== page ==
CHARCOAL, ACTIVATED (LIQUID ANTIDOTE)

CHARCOAL, ACTIVATED (LIQUID ANTIDOTE)
Actidose, CharcoAid, Charcocaps, Charcodote, Insta-Char
Classifications: antidote; adsorbent;
Therapeutic: antidote

Pregnancy Category: C

Availability

208 mg/mL, 15 g, 30 g, 50 mg liquid/suspension

Action

Activated charcoal (carbon) is a chemically inert, odorless, tasteless, fine black powder with wide spectrum of adsorptive activity. Acts by binding (adsorbing) toxic substances, thereby inhibiting their GI absorption, enterohepatic circulation, and thus bioavailability.

Therapeutic Effect

Action appears to result from drug diffusion from plasma into GI tract where it is adsorbed by activated charcoal. Effectively adsorbs toxins in the gut preventing their systemic absorption and impact.

Uses

General purpose emergency antidote in the treatment of poisonings by most drugs and chemicals. Gastric dialysis (repetitive doses) in uremia to adsorb various waste products from GI tract; severe acute poisoning. Has been used to adsorb intestinal gases in treatment of dyspepsia, flatulence, and distension (value in these conditions not established). Sometimes used topically as a deodorant for foul-smelling wounds and ulcers.

Contraindications

Reportedly not effective for poisonings by cyanide, mineral acids, caustic alkalis, organic solvents, iron, ethanol, methanol; gag reflex depression, coma; GI obstruction; quinidine or quinine hypersensitivity; pregnancy (category C).

Cautious Use

Lactation.

Route & Dosage

Acute Poisonings
Adult: PO 30–100 g in at least 180–240 mL (6–8 oz) of water or 1 g/kg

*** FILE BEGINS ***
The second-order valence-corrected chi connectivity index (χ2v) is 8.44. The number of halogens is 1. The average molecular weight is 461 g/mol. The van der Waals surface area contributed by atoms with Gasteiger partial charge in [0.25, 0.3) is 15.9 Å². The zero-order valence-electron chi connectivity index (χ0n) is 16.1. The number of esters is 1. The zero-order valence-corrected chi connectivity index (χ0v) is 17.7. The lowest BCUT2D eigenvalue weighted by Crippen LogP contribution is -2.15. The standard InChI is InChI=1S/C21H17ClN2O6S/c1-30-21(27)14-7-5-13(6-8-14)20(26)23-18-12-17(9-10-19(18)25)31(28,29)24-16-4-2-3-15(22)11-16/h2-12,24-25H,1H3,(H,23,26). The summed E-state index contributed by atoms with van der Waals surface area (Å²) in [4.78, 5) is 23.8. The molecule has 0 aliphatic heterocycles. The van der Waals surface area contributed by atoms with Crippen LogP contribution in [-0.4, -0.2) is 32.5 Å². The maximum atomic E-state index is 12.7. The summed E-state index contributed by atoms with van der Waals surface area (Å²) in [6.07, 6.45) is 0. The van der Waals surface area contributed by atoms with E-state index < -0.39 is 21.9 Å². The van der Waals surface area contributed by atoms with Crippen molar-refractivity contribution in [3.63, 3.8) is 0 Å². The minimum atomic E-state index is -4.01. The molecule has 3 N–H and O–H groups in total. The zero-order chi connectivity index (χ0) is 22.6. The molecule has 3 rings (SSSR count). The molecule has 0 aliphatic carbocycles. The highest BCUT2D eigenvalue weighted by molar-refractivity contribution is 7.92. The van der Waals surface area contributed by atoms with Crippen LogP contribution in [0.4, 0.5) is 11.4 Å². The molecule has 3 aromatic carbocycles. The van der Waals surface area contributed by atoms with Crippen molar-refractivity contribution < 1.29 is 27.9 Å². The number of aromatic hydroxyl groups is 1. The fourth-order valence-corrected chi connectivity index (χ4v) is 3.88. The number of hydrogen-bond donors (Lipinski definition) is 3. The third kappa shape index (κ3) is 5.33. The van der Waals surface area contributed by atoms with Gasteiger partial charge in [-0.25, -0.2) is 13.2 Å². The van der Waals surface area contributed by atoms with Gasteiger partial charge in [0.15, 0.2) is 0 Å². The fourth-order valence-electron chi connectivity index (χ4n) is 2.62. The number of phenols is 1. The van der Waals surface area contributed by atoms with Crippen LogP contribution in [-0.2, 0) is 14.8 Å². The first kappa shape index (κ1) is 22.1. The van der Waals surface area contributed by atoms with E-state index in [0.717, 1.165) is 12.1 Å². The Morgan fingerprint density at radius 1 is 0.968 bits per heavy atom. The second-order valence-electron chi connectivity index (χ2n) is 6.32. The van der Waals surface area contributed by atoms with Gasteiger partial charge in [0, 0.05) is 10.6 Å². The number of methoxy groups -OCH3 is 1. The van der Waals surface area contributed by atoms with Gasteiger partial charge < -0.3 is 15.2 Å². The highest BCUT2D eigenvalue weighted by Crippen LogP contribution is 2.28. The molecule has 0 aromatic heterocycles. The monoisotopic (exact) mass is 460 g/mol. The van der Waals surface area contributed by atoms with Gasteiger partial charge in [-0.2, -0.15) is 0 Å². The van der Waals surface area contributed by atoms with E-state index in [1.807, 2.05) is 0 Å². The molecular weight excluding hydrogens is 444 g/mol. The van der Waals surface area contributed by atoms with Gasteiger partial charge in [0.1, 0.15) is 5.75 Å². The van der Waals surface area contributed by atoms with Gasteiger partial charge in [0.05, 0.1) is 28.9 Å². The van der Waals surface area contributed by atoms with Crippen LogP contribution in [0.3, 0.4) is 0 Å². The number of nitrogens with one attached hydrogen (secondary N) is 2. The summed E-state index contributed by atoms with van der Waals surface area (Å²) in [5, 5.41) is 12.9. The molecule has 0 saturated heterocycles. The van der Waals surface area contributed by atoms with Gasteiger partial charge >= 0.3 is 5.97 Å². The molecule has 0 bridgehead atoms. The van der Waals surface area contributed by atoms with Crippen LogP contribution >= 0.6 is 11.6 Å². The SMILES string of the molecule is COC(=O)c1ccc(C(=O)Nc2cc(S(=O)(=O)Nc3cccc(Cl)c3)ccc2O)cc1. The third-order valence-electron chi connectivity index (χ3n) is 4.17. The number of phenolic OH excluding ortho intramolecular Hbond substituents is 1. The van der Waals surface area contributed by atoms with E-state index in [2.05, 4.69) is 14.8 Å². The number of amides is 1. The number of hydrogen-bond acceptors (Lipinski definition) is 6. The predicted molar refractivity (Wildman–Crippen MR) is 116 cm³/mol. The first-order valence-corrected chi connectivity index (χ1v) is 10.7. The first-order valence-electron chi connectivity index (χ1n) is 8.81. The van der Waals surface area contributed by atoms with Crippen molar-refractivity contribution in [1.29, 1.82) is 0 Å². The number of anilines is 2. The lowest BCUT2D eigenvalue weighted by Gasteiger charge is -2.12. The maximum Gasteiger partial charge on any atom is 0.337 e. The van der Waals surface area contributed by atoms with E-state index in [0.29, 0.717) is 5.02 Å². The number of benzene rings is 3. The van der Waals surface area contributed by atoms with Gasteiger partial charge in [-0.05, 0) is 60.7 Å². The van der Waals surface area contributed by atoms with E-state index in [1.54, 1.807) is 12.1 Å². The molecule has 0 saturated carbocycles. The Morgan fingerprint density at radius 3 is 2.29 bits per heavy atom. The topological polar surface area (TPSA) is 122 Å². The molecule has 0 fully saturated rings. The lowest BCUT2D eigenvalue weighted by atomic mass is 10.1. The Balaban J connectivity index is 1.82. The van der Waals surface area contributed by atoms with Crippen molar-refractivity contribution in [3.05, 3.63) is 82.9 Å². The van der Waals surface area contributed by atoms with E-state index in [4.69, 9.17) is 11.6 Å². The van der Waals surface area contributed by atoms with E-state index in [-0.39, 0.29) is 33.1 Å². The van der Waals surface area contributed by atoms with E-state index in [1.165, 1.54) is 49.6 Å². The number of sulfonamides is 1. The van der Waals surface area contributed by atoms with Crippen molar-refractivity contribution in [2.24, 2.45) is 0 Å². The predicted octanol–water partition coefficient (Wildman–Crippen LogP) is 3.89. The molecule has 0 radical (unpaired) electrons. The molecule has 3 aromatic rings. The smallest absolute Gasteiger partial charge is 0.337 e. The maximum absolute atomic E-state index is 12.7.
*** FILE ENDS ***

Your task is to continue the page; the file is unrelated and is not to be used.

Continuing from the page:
Child (1–12 y): PO 1–2 g/kg or 15–30 g in at least 6–8 oz of water
Infant (<1 y): PO 1 g/kg

Gastric Dialysis
Adult: PO 20–40 g q6h for 1 or 2 d

GI Disturbances
Adult: PO 520–975 mg p.c. up to 5 g/d

Administration

Oral
  • Activated charcoal tablets or capsules are less adsorptive and thus less effective than powder or liquid form; therefore, they are not recommended in treatment of acute poisoning.
  • Drug is most effective when administered as soon as possible after acute poisoning (preferably within 30 min).
  • In an emergency, dose may be approximated by stirring sufficient activated charcoal into tap water to make a slurry the consistency of soup (about 20–30 g in at least 240 mL of water).
  • Activated charcoal can be swallowed or given through a nasogastric tube. If administered too rapidly, patient may vomit.
  • If necessary, palatability may be improved by adding a small amount of concentrated fruit juice or chocolate powder to the slurry. Reportedly, these agents do not appreciably alter adsorptive activity.
  • To prevent adsorption of gases from the air, store in tightly covered container.

Adverse Effects (≥1%)

GI: Vomiting (rapid ingestion of high doses), constipation, diarrhea (from sorbitol).

Interactions

Drug: May decrease absorption of all other oral medications—administer at least 2 h apart.

Pharmacokinetics

Absorption: Not absorbed. Elimination: In feces.

Nursing Implications

Assessment & Drug Effects

  • Record appearance, color, consistency, frequency, and relative amount of stools. Inform patient that activated charcoal will color feces black.

Common adverse effects in italic, life-threatening effects underlined; generic names in bold; classifications in SMALL CAPS; Canadian drug name; Prototype drug

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